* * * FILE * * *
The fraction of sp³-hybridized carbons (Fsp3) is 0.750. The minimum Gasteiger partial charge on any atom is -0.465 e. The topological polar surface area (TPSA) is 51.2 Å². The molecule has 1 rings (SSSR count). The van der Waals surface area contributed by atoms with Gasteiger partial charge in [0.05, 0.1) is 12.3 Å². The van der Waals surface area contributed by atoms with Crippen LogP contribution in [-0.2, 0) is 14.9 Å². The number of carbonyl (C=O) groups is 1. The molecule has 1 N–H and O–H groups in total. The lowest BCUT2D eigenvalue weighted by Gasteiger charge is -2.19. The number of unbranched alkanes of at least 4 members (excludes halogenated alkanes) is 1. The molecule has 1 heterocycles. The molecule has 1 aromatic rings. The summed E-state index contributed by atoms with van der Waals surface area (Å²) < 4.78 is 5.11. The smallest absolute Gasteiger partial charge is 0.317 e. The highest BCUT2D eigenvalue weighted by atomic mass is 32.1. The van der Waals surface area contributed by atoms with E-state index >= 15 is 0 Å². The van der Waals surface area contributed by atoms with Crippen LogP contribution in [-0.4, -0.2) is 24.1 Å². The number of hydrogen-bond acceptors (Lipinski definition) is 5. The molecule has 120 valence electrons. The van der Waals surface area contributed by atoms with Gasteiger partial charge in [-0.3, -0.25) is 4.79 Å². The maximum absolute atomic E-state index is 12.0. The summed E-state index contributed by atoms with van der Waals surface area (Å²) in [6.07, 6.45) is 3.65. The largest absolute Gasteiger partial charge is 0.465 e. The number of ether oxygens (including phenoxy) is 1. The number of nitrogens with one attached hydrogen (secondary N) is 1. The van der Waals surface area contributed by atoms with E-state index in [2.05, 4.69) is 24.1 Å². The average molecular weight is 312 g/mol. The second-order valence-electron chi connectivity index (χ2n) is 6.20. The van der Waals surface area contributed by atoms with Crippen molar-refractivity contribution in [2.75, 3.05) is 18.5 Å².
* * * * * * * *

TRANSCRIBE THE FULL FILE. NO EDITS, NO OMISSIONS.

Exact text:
The fraction of sp³-hybridized carbons (Fsp3) is 0.750. The minimum Gasteiger partial charge on any atom is -0.465 e. The topological polar surface area (TPSA) is 51.2 Å². The molecule has 1 rings (SSSR count). The van der Waals surface area contributed by atoms with Gasteiger partial charge in [0.05, 0.1) is 12.3 Å². The van der Waals surface area contributed by atoms with Crippen LogP contribution in [-0.2, 0) is 14.9 Å². The number of carbonyl (C=O) groups is 1. The molecule has 1 N–H and O–H groups in total. The lowest BCUT2D eigenvalue weighted by Gasteiger charge is -2.19. The number of unbranched alkanes of at least 4 members (excludes halogenated alkanes) is 1. The molecule has 1 heterocycles. The molecule has 1 aromatic rings. The summed E-state index contributed by atoms with van der Waals surface area (Å²) < 4.78 is 5.11. The smallest absolute Gasteiger partial charge is 0.317 e. The highest BCUT2D eigenvalue weighted by atomic mass is 32.1. The van der Waals surface area contributed by atoms with E-state index >= 15 is 0 Å². The van der Waals surface area contributed by atoms with Crippen LogP contribution in [-0.4, -0.2) is 24.1 Å². The number of hydrogen-bond acceptors (Lipinski definition) is 5. The molecule has 120 valence electrons. The van der Waals surface area contributed by atoms with Gasteiger partial charge in [-0.3, -0.25) is 4.79 Å². The maximum absolute atomic E-state index is 12.0. The summed E-state index contributed by atoms with van der Waals surface area (Å²) in [6.07, 6.45) is 3.65. The largest absolute Gasteiger partial charge is 0.465 e. The number of ether oxygens (including phenoxy) is 1. The number of nitrogens with one attached hydrogen (secondary N) is 1. The van der Waals surface area contributed by atoms with E-state index in [2.05, 4.69) is 24.1 Å². The average molecular weight is 312 g/mol. The second-order valence-electron chi connectivity index (χ2n) is 6.20. The van der Waals surface area contributed by atoms with Crippen molar-refractivity contribution in [2.75, 3.05) is 18.5 Å².